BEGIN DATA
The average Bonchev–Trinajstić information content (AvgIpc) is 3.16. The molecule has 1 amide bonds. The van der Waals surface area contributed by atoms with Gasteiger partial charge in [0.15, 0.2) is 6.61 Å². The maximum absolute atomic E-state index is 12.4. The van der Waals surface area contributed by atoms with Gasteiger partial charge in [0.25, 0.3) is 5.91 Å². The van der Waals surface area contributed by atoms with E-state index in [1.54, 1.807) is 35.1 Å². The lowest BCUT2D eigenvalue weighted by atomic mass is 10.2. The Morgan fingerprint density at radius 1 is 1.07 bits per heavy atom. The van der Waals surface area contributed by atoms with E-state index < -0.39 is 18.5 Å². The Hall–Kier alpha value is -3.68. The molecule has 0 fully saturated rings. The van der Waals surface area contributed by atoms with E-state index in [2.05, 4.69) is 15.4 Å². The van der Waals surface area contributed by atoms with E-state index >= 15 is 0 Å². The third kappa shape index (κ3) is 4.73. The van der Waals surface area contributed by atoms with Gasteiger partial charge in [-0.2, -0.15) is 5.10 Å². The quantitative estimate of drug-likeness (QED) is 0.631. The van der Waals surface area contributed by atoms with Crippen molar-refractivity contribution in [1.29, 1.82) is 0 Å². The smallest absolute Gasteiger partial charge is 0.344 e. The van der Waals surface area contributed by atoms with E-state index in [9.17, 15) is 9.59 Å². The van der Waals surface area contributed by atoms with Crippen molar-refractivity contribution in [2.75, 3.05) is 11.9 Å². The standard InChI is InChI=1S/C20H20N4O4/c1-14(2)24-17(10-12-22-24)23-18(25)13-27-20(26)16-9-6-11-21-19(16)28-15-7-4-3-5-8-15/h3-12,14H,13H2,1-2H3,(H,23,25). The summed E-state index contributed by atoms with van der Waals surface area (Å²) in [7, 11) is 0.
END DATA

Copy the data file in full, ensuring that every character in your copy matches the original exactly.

The average Bonchev–Trinajstić information content (AvgIpc) is 3.16. The molecule has 1 amide bonds. The van der Waals surface area contributed by atoms with Gasteiger partial charge in [0.15, 0.2) is 6.61 Å². The maximum absolute atomic E-state index is 12.4. The van der Waals surface area contributed by atoms with Gasteiger partial charge in [0.25, 0.3) is 5.91 Å². The van der Waals surface area contributed by atoms with E-state index in [1.54, 1.807) is 35.1 Å². The lowest BCUT2D eigenvalue weighted by atomic mass is 10.2. The Morgan fingerprint density at radius 1 is 1.07 bits per heavy atom. The van der Waals surface area contributed by atoms with E-state index < -0.39 is 18.5 Å². The Hall–Kier alpha value is -3.68. The molecule has 0 fully saturated rings. The van der Waals surface area contributed by atoms with E-state index in [2.05, 4.69) is 15.4 Å². The van der Waals surface area contributed by atoms with E-state index >= 15 is 0 Å². The third kappa shape index (κ3) is 4.73. The van der Waals surface area contributed by atoms with Gasteiger partial charge in [-0.2, -0.15) is 5.10 Å². The quantitative estimate of drug-likeness (QED) is 0.631. The van der Waals surface area contributed by atoms with Crippen molar-refractivity contribution in [1.29, 1.82) is 0 Å². The smallest absolute Gasteiger partial charge is 0.344 e. The van der Waals surface area contributed by atoms with E-state index in [9.17, 15) is 9.59 Å². The van der Waals surface area contributed by atoms with Crippen molar-refractivity contribution in [2.75, 3.05) is 11.9 Å². The standard InChI is InChI=1S/C20H20N4O4/c1-14(2)24-17(10-12-22-24)23-18(25)13-27-20(26)16-9-6-11-21-19(16)28-15-7-4-3-5-8-15/h3-12,14H,13H2,1-2H3,(H,23,25). The summed E-state index contributed by atoms with van der Waals surface area (Å²) in [7, 11) is 0.